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Showing posts from April, 2007

Feasting into Autumn

Zesty fish curry, eaten by me with the right hints of sour, spicy, coconut milky and peppery. It takes me to warm tropical nights, refreshing after a stormy downpour, with the breezes coming in at twilight from the coast. Fish head cheeks or soft fillet, what melts in the mouth also brings to the imagination of tales from the spice trade, of okra fingers simmering in the heady mix of chilli and paste, of onion slices melting into the subtle flavours of kallipillay leaf aromas.

This was no pavement side stall dish on a tropical isle, but in the dining room of a cousin's house in north-west Sydney. It might have been coolish outside, but the warmth of such soul food and good company provided a totally different ambience inside on this weekend night. Taken with hot Chinese tea or hazelnut-flavoured white coffee, the stomach feels the sensations of food and drink which are the products of multi-culturalism, not just as relatively recent novelties in capital cities of the Australian co…

The Postbox

My postbox is back in operation. The box that is standing in front of my house. During the advent of the Lunar Year of the Pig, someone had pulled it out of its position and thrown the box on the street. And this is not even a Sydney suburb.

I had then just put a shiny new label sticker requesting for no advertising material - thank you. That was in January, and now after the Easter holidays, I was back at the local Bunnings hardware store to get a repalcement sticker. I used to read the colourful, well printed brochures but am now weary of them. Hey it all adds to the cost of a product or service. The printing is of high quality and so must be the costs of producing them. There must be a better way of marketing!

With the internet and email, what turns up in a snail mail postbox are mainly commercial stuff, like bills to pay, magazines (if one still reads the hand-held version) and advertising materials. Whatever happened to the written letter from home or faraway? Thankfully, I still…

A Drive Away

The McKeoghs at Bald Hill Lookout
Last Sunday I discovered the enclave of Burrill Lake, South Coast, New South Wales, when I drove across the bridged road that is on the same level of its still waters. What caught my eye were the mounds of hills that lay beside the lake, all trimmed an even green and that reminded me of mysterious islands lying low amidst the clouds.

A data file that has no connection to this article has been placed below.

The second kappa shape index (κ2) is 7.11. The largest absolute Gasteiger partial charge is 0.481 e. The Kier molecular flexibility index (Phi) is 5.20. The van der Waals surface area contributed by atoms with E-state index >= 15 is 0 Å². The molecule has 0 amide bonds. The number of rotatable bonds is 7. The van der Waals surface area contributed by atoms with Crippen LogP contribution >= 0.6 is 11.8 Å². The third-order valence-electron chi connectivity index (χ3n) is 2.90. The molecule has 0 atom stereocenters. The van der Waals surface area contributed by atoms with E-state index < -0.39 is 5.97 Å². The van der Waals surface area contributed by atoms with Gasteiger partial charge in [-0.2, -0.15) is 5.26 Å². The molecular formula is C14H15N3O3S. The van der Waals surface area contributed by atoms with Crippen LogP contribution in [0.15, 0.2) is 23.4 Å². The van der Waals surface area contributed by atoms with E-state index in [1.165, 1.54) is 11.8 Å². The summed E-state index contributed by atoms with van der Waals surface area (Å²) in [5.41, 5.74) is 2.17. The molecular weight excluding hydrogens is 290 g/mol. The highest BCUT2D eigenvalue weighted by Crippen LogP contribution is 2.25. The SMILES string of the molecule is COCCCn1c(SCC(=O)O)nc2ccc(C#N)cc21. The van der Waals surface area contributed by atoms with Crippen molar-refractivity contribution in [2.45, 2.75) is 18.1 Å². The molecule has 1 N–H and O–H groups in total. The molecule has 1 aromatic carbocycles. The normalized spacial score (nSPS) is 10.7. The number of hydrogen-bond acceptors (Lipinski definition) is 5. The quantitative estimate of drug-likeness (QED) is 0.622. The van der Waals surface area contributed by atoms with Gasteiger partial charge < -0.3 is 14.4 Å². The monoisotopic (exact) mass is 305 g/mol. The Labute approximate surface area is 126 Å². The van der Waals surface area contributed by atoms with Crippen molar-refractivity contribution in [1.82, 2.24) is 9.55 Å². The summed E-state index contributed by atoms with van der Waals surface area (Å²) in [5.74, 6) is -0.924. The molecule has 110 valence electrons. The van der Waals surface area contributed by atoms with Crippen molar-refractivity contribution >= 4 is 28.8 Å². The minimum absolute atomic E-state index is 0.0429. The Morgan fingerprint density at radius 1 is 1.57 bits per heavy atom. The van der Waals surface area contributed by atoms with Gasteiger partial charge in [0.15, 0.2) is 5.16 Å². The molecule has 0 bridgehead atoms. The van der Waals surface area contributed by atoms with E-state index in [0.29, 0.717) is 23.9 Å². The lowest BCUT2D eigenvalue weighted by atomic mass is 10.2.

A drive away in my neighbourhood opens up vistas of discovery and impressions of delight. They may come around a bend after cruising through a country road, or surprise me after negotiating a steep incline. They may be man-made, like quaint building facades or unusual signs, but more often than not, they are part of the landscape and topography.

Bald Hill Lookout, near Stanwell Park and where a tremor hit only last week, offers stunning views of the Tasman Sea and the series of rolling hilly coast south of the greater Sydney area. Driving home at night always makes me look out at the fairy night lights of the Wollongong metr…

April Transitions

I am told that it is the best time of the year. I was convinced it is. Autumn in this southern climatory zone.
I live too near the tropics and too far from the true temperate altitudes. There are no brown falling leaves, and it still feels like summer. Bed quilts are only required in the middle of the night but no wardrobe changes are in the air.
Mid-April, and there has been a host of cultural occasions marked. Easter, Ching Ming, Songkran, the stop of daylight savings time, Anzac Day and the end of the Australian fringe benefits tax year.
Originally from the northern hemisphere, I have intinctively done "spring" cleaning. Not just at home, but also in the office and in virtual cyberspace. It feels good, and the cobwebs of the mind go along into the "delete" click and good-riddance bin. The Maz 6 is to go, so I have been visiting car yards in Wollongong - I like the convenience of having all the vehicle brands represented wihtin ten minutes drive from home.